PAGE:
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Standoff over Madrid's response to virus pandemic continues

After ending a meeting with Madrid regional officials without agreeing on how to tackle a worrying wave of coronavirus infections, Spain’s health minister has pleaded for the third time in four days for tougher measures in the capital.

The national government wants to see existing restrictions against the spread of the virus extended to the entire city while regional officials say that time is needed to see if the current limitations have an effect and that drastic measures would further hurt Spain’s economy.

The disagreement has played out publicly, raising concern among many in Madrid and the rest of Spain.

Medical residents sit in the middle of an avenue as they take part in a protest against their working conditions during a strike in Barcelona, Spain, Monday, Sept. 28, 2020. (AP PhotoEmilio Morenatti)

On Monday, Health Minister Salvador Illa said that data shows that the Madrid region, home to 6.6 million, “has community transmission and the pandemic is not under control.”

“It’s already too late and we need to act with determination,” he told a news conference.

Official data showed Monday that the country’s coronavirus tally has reached 748,266 infections since the onset of the pandemic, 31,785 more since the last update on Friday. There were 179 new fatalities for COVID-19, bringing the total death toll to 31,411, although experts think that the many more deaths haven't been recorded because of limited testing.

A view showing the area where Spanish flags were placed in memory of coronavirus (COVID-19) victims in Madrid, Spain, Sunday, Sept. 27, 2020. An association of families of coronavirus victims has planted what it says are 53,000 small Spanish flags in a Madrid park to honor the dead of the pandemic. (AP PhotoManu Fernandez)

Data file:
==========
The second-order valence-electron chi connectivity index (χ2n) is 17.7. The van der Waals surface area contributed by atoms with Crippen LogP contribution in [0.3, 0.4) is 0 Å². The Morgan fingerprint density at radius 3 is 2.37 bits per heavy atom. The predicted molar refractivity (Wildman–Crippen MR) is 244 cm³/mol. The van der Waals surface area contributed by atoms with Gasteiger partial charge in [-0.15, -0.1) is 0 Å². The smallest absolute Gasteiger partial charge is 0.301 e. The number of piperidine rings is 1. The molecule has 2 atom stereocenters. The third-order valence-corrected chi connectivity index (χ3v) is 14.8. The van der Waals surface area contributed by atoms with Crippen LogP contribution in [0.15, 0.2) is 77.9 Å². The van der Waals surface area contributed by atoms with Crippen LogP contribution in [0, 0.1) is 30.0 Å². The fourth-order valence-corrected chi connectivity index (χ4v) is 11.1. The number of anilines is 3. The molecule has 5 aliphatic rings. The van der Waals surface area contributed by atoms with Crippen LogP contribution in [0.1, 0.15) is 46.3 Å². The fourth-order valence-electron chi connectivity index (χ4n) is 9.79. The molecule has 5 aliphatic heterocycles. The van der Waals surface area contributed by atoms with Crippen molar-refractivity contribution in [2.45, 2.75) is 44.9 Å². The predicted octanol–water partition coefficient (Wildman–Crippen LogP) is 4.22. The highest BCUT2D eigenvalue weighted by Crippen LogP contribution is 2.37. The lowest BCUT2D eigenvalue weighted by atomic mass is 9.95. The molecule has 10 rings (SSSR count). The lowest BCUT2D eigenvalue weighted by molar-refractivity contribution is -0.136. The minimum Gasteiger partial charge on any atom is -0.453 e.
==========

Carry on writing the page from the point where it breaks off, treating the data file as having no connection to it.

With 290 cases per 100,000 people in two weeks, Spain is by far leading Europe’s infections during this second wave. The rate is particularly high in the capital, Madrid, with 775 new cases per 100,000 over the past 14 days.

While primary care workers complain that they are overwhelmed by the number of people approaching health centers with suspected COVID-19, many hospitals in Madrid have already stopped certain surgeries and some non-essential treatment. Existing ICU wards are already being expanded with new beds, as they were in March during the first wave of the pandemic.

Madrid has limited all social gatherings to a maximum of six people, reduced the numbers of people who can go into shops and restaurants, and restricted access to and from 45 neighborhoods in the region.

A woman walks past a jewelry store in the upmarket neighborhood of Salamanca in Madrid, Spain, Monday, Sept. 28, 2020. The extended region around Madrid, comprising a population of 6.6 million, is struggling to control coronavirus outbreaks. Heightened restrictions in some of Madrid's working-class neighborhoods brought a heated debate over the prevalence of inequality in Spain. (AP PhotoBernat Armangue)

The regional president, Isabel Díaz Ayuso, has rejected a full lockdown, arguing that the closure of the city is “the easy way” out against the outbreaks.

“Completely confining Madrid was easy during the first stage of the pandemic, but we are still seeing the consequences. We are going bankrupt,” she told Antena 3 television Sunday. “I don't know how many companies continue to lose jobs and opportunities every single day and therefore we have to apply creative formulas.”

Cristina Pastor, wearing face masks to prevent the spread of the coronavirus, exercises at a boxing gym in the southern neighbourhood of Vallecas in Madrid, Spain, Monday, Sept. 28, 2020. (AP PhotoBernat Armangue)

Men wearing face masks to prevent the spread of the coronavirus, exercise at a boxing gym in the southern neighbourhood of Vallecas in Madrid, Spain, Monday, Sept. 28, 2020. (AP PhotoBernat Armangue)

Two men walk in the upmarket neighborhood of Salamanca in Madrid, Spain, Monday, Sept. 28, 2020. The extended region around Madrid, comprising a population of 6.6 million, is struggling to control coronavirus outbreaks. Heightened restrictions in some of Madrid's working-class neighborhoods brought a heated debate over the prevalence of inequality in Spain. (AP PhotoBernat Armangue)